So what kinds of THADs can you come up with? Make a list of things your characters could be doing as they talk. Can they be walking somewhere? Can one be busy working on some project that tells a bit about her passion, personality, abilities? Can you bring in humor by having something bizarre or hilarious going on? Your choice is greatly determined by the purpose of the scene. If your characters are at a funeral, unless you are writing a dark comedy, they aren’t going to be trying to dig out all the dirt as it’s being tossed into the grave over the casket. Then again, if you’re writing a serious relational drama and your character is completely losing it, that activity while conversing could be intensely poignant and even heartbreaking.

So think through, first, what your genre, tone, and scene purpose might dictate as to the THAD you choose to use.

Symbolic Devices for Powerful Impact

I love to come up with symbolic THADs for my books. If you’ve developed powerful motifs that run through your story—an image or item, a phrase or word, or a concept—you can create appropriate THADs that use your motif and contribute to the “image system” for your novel. Here’s what George writes:

[In] Deception on His Mind: The THAD in a scene between Barbara Havers and her father-daughter Pakistani friends Taymullah Azhar and Hadiyyah deals with Hadiyyah presenting to Barbara a bee that she’s captured and put in a jar. It becomes a metaphor for people being removed from their communities and consequently a metaphor for the Pakistani experience in Great Britain. 

In some of her novels, the device she uses reveals clues in the murder investigation. In Playing for the Ashes (my favorite of all her novels), her character is an animal rights activist, so George has her characters engaging in conversations as they are rescuing animals. Showing your POV character in her “element” in order to show what she cares about or what she loathes can be so much more useful to your story than having her sip coffee.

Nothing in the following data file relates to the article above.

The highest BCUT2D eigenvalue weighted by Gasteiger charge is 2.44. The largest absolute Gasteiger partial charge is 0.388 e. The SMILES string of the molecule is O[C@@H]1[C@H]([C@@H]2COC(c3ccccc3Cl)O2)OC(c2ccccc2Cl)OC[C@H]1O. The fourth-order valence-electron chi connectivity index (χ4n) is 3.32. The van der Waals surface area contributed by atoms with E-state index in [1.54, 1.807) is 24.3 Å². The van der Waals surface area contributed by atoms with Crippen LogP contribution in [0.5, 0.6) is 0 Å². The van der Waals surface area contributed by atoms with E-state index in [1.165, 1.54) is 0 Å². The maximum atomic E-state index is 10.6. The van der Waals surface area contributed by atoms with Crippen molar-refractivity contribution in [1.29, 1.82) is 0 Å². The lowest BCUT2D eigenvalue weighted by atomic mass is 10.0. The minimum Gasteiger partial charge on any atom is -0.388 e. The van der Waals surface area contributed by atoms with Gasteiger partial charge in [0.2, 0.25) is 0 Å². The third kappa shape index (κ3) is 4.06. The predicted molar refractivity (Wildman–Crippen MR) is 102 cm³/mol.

Here’s a Before and After example from my novel Conundrum. This is the second scene in the novel, and the first showing my protagonist, Lisa, at home in “her ordinary life.” The first scene ends with her arriving at her house after visiting her brother in the mental hospital, only to find her husband, Jeremy, packing up his truck with his belongings—moving out on the sly in order to avoid a confrontation with Lisa. There’s a bit of dialogue at first, but just as they’re about to go inside to continue their discussion, they hear a cry from the barn. One of Lisa’s rescued goats is in labor.

The Before example is how I might have written this scene without an effective THAD.

Before:

I stood in front of the house, staring at the truck full of Jeremy’s belongings. I was speechless.

Jeremy said, “Let’s go inside and talk. I’ll make you some coffee.” I nodded weakly and followed him into the house. I dropped down into a chair at the table while Jeremy put water in the coffeepot and got the coffee out of the freezer. He ground the beans and put five scoops into the pot, then turned it on.

“I got the document from the lawyer. The devise.” Jeremy’s tone was hard. Like he’d practiced saying that in the mirror.

When I didn’t respond, he added, not masking his anger, “I’m going to insist she sign it. If she won’t put the property in our name now, she’s going to have to make good her promise that this house, this property, will be left for us in her will.”

The coffeepot stopped gurgling. He poured me a cup and brought it to me, then leaned back against the counter, his arms crossed.

“Look, she already has it for us in her trust. You know this!”

“And she can remove it anytime she damn well pleases. This way she has to put her money where her mouth is. Sign something to prove she means it.”

“Jer, she’s my mother, for God’s sake! Family means everything to her. Please, let’s not do this. Not now.” I sipped my coffee and then exhaled hard, wanting to be done with this argument already—the argument that had gone on for hours the night before.